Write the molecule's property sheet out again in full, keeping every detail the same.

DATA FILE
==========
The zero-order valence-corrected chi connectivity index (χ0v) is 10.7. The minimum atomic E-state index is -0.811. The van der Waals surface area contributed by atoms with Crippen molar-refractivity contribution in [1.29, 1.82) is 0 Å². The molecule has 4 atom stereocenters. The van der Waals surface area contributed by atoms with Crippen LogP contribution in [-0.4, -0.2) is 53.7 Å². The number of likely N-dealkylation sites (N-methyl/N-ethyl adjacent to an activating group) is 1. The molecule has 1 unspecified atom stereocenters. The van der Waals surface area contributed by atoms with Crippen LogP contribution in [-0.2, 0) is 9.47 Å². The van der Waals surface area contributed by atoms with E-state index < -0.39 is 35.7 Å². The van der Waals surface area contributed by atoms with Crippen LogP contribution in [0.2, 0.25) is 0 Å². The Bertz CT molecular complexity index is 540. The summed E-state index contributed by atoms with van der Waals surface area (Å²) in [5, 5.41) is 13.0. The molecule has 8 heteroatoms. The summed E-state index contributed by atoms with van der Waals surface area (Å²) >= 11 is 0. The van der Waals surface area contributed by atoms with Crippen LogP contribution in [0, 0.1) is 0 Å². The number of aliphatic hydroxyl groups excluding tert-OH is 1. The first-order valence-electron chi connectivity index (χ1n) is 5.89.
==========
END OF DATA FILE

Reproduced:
The zero-order valence-corrected chi connectivity index (χ0v) is 10.7. The minimum atomic E-state index is -0.811. The van der Waals surface area contributed by atoms with Crippen molar-refractivity contribution in [1.29, 1.82) is 0 Å². The molecule has 4 atom stereocenters. The van der Waals surface area contributed by atoms with Crippen LogP contribution in [-0.4, -0.2) is 53.7 Å². The number of likely N-dealkylation sites (N-methyl/N-ethyl adjacent to an activating group) is 1. The molecule has 1 unspecified atom stereocenters. The van der Waals surface area contributed by atoms with Crippen LogP contribution in [-0.2, 0) is 9.47 Å². The van der Waals surface area contributed by atoms with E-state index < -0.39 is 35.7 Å². The van der Waals surface area contributed by atoms with Crippen LogP contribution in [0.2, 0.25) is 0 Å². The Bertz CT molecular complexity index is 540. The summed E-state index contributed by atoms with van der Waals surface area (Å²) in [5, 5.41) is 13.0. The molecule has 8 heteroatoms. The summed E-state index contributed by atoms with van der Waals surface area (Å²) >= 11 is 0. The van der Waals surface area contributed by atoms with Crippen LogP contribution in [0, 0.1) is 0 Å². The number of aliphatic hydroxyl groups excluding tert-OH is 1. The first-order valence-electron chi connectivity index (χ1n) is 5.89.